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Black Lamb


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Civil War

June 1st, 2003


In the late Eighties and for much of the Nineties I lived and worked in Saudi Arabia (KSA). Life there was for the most part pleasanter and easier for westerners than we are usually prepared to admit, but it was not entirely without hardships. charlesiNotoriously, we couldn’t buy booze or bacon — many people regard not being able to get hold of those two as a hardship — but it was also very difficult to lay our hands on books. His Majesty’s Customs made it so difficult for bookshops to import them that in the end they just didn’t bother, and private individuals trying to bring them into the country were liable to have wait for what seemed like hours at customs while every book was inspected — the cover not the contents, though. The result was that we tended to read what came our way.

Two of the books that came my way in that period were Veronica Wedgwood’s The King’s Peace (1955) and The King’s War (1959), her account of the Civil War (the civil war of the 1640s), a period of history that I had passed over fairly rapidly and negligently at school and had not seen anything in to draw me back later.

Insofar as I thought about the question at all, I had assumed that my sympathies would be entirely with the Royalists — such pretty clothes, such nice music and poetry, such dash, such joie de vivre, etc. — and so I found it quite startling, once I started reading, that the people I in fact admired in Wedgwood’s narration were all on the independentist wings of the parliamentary side. I don’t think my general way of life would lead my acquaintances to think of me as particularly puritanical, but that’s the camp I unexpectedly found myself in. The book brought out in me a fundamental (I think atavistic) fellow-feeling with people who say “no” — in this case, the side defying royal authority — and a loathing of selfish wasters of other people’s time and money, in the person of Charles Stuart.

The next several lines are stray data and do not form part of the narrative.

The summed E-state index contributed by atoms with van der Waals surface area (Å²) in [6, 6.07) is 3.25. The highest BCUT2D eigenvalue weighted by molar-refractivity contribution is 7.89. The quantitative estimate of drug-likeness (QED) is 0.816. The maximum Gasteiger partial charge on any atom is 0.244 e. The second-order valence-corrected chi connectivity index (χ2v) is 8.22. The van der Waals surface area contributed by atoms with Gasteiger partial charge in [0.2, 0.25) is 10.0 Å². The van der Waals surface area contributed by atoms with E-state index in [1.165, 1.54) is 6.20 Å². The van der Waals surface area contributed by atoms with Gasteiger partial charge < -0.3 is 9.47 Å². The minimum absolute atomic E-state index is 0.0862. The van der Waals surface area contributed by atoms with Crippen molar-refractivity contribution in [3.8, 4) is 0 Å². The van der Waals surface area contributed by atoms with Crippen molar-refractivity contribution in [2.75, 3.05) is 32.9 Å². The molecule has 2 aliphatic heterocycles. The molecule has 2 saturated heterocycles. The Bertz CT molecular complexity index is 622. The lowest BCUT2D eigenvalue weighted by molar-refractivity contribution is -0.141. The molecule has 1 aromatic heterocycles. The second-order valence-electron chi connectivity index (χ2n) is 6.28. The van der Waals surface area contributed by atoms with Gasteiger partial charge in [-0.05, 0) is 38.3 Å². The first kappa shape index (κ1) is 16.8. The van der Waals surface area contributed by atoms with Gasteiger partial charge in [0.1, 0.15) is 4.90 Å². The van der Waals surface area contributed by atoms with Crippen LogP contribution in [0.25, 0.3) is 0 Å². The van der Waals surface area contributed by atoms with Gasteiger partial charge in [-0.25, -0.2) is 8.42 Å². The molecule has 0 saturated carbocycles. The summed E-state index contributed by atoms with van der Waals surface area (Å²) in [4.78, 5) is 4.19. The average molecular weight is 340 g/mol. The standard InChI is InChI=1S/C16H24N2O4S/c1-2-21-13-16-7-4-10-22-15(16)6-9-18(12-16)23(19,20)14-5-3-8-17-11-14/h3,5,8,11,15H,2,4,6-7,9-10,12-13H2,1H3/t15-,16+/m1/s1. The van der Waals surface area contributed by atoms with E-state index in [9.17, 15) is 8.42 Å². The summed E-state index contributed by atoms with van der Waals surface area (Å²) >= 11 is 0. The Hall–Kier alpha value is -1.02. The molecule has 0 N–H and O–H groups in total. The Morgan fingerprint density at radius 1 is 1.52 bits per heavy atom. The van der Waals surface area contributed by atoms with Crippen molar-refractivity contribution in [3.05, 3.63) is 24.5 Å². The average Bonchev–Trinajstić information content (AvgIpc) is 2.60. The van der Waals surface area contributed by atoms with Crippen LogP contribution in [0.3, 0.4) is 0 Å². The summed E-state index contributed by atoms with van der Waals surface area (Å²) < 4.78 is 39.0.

Citizen Stuart’s unexamined assumption that his convenience took precedence over everybody else’s provoked the war, and his incompetence at managing his finances lost it for him (I interpreted Wedgwood as saying). His unshaken belief that it was his duty to live in a certain style and that it was other people’s duty to pay for it had me throwing the book in rage at the wall by the fourth chapter. Since he absolutely couldn’t do without more and more lace, he was obliged as a Christian king to sell heiresses from the court of wards, to sell monopolies, to instigate mischievous prosecutions in the church courts in order to raise cash. He was greedy and stupid and seems to have passed on those qualities to most of his descent.

Here in Rome when I go round St Peter’s with friends, I always take them to spit on the Stuart monument there, set up to the self-styled kings Charles III and Henry XI, Charles’s great-grandsons. They died in exile in Rome and in what they thought was poverty, but, thanks to unearned pensions from the Pope (in reality, contributions from the “faithful”) and from the Hanoverians (read: British taxpayers), they never went hungry or needed to go to bed sober. Seeing the monument invariably sets me off on a rant about what an appalling bunch of malignancies the whole family is — how one of the few reasons to be proud to be English is that the English once knew how to get rid of stupid despots.

It might then seem a little perverse that I spend so much of my time in Rome in the company of countesses and baronesses, but since they are two-a-penny here you can hardly avoid them. But of course it’s not titles in themselves that annoy me, but certain attitudes often associated with them: a selfish contempt for the convenience of others, a belief that one simply must have certain things and that the money to pay for them will always turn up, and a blinkered lack of awareness that other people make do with less, quite happily. The appalling harridan I used to work for regularly tells us the story of the first time she came to Europe in the Sixties. She hitchhiked around Italy and Greece, and, being the type of girl that she is (her family, she assures us, owned thousands of acres somewhere), the first things she packed were cashmere cardigans and a rope of pearls. As a result she never got bothered by the men that gave her lifts because once they saw the cashmere and the pearls they knew immediately what sort of a young lady they were dealing with and behaved like gentlemen. She would advise any young woman travelling alone to take the same clothes. She tells this to everybody, with a self-satisfied smirk, and never notices the looks of horror on the faces of young women who can’t afford to spend as much on feeding their children as she spends feeding her cat.

It is an almost infallible rule, I find, that if you let yourself go criticizing some aspect of your acquaintances’ behavior, you will find yourself in the next few days doing exactly what you have been blaming them for. A few weeks ago, talking about the war in the Persian Gulf, trying to sound brutally realistic, undeceived by the hypocritical hooey that was filling the press on the topic, I heard myself saying in a patronizing tone to a rather younger interlocutor, “Well, you don’t get to be rich and comfortable by being nice to poor people.” This is a proposition I hold to self-evident — up to a certain point — but how shameful that Charles Stuart, too, if he had been capable of sufficient frankness, could have said it. •

Posted by: The Editors
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